The Church had the authority to interpret the Scripture, since she was the only authentic depository of Apostolic kerygma. This kerygma was unfailingly kept alive in the Church, as she was endowed with the Spirit.

The Church was still teaching viva voce, commending and furthering the Word of God. And viva vox Evangelii [the living voice of the Gospel] was indeed not just a recitation of the words of the Scripture. It was a proclamation of the Word of God, as it was heard and preserved in the Church, by the ever abiding power of the quickening Spirit.

Apart from the Church and her regular Ministry, “in succession” to the Apostles, there was no true proclamation of the Gospel, no sound preaching, no real understanding of the Word of God. And therefore it would be in vain to look for truth elsewhere, outside of the Church, Catholic and Apostolic.

This was the common assumption of the Ancient Church, from St. Irenaeus down to Chalcedon, and further. St. Irenaeus was quite formal at this point. In the Church the fullness of truth has been gathered by the Apostles: plenissime in eam contulerint omnia quae sunt veritatis [lodged in her hands most copiously are all things pertaining to truth (Adv. Haeres., III.4.1)].

Indeed, Scripture itself was the major part of this Apostolic “deposit.” So was also the Church. Scripture and Church could not be separated, or opposed to each other. Scripture, that is— its true understanding, was only in the Church, as she was guided by the Spirit.

Origen was stressing this unity between Scripture and Church persistently. The task of the interpreter was to disclose the word of the Spirit: hoc observare debemus ut non nostras, cum docemus, led Sancti Spiritus sententias proferamus [we must be careful when we teach to present not our own interpretation but that of the Holy Spirit (in Rom. 1.3.1)]. And this is simply impossible apart from the Apostolic Tradition, kept in the Church.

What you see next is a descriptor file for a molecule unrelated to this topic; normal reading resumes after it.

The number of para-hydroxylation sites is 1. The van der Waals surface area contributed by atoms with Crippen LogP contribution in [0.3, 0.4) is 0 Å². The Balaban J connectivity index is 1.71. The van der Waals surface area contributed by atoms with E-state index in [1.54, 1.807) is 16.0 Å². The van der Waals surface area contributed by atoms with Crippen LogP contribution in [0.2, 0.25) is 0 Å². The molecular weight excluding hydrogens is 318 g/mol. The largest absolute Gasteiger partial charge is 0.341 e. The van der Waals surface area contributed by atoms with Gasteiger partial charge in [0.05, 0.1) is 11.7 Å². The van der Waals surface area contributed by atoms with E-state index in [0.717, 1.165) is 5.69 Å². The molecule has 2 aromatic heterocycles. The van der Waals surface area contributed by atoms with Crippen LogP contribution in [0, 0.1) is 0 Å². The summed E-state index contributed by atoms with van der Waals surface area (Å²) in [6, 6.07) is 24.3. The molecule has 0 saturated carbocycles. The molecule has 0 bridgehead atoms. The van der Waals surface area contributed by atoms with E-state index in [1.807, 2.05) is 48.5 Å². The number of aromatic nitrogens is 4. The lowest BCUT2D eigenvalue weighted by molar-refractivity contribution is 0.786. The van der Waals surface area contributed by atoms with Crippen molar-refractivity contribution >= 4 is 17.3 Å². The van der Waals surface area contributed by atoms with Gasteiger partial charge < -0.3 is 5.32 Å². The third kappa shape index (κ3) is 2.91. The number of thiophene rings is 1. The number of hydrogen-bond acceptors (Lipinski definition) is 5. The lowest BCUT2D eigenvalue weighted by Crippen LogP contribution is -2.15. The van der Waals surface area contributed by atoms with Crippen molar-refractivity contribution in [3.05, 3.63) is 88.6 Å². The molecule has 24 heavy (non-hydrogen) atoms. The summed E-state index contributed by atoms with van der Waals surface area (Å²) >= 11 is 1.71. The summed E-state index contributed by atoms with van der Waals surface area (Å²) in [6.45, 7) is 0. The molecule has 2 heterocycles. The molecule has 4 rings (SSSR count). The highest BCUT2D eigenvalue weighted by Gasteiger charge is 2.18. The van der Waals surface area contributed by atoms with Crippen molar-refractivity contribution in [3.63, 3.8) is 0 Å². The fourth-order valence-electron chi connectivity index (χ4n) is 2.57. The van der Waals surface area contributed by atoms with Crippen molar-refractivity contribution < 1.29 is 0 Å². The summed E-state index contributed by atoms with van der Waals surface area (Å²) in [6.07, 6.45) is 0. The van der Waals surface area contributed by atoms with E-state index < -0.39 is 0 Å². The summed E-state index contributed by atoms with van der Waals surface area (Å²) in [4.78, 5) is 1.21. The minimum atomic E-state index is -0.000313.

Origen insisted on catholic interpretation of Scripture, as it is offered in the Church: audiens in Ecclesia verbum Dei catholice tractari [hearing in the Church the Word of God presented in the catholic manner (in Lev. hom., 4.5)].

Heretics, in their exegesis, ignore precisely the true “intention” or the voluntas of the Scripture: qui enim neque juxta voluntatem Scripturarum neque juxta fidei veritatem profert eloquia Dei, seminat triticum et metit spinas [those who present the words of God, not in conjunction with the intention of the Scriptures, nor in conjunction ‘with the truth of faith, have sown wheat and reaped thorns (in Jerem. hom., 7.3)].

The “intention” of the Holy Writ and the “Rule of faith” are intimately correlated and correspond to each other. This was the position of the Fathers in the Fourth century and later, in full agreement with the teaching of the Ancients. With his usual sharpness and vehemence of expression, St. Jerome, this great man of Scripture, has voiced the same view:

Marcion and Basilides and other heretics… do not possess the Gospel of God, since they have no Holy Spirit, without which the Gospel so preached becomes human. We do not think that Gospel consists of the words of Scripture but in its meaning; not on the surface but in the marrow, not in the leaves of sermons but in the root of meaning. In this case Scripture is really useful for the hearers when it is not spoken without Christ, nor is presented without the Fathers, and those who are preaching do not introduce it without the Spirit… It is a great danger to speak in the Church, lest by a perverse interpretation of the Gospel of Christ, a gospel of man is made (in Galat., I, 1. II; M. L. XXVI, c. 386).

There is the same preoccupation with the true understanding of the Word of God as in the days of St. Irenaeus, Tertullian, and Origen. St. Jerome probably was simply paraphrasing Origen.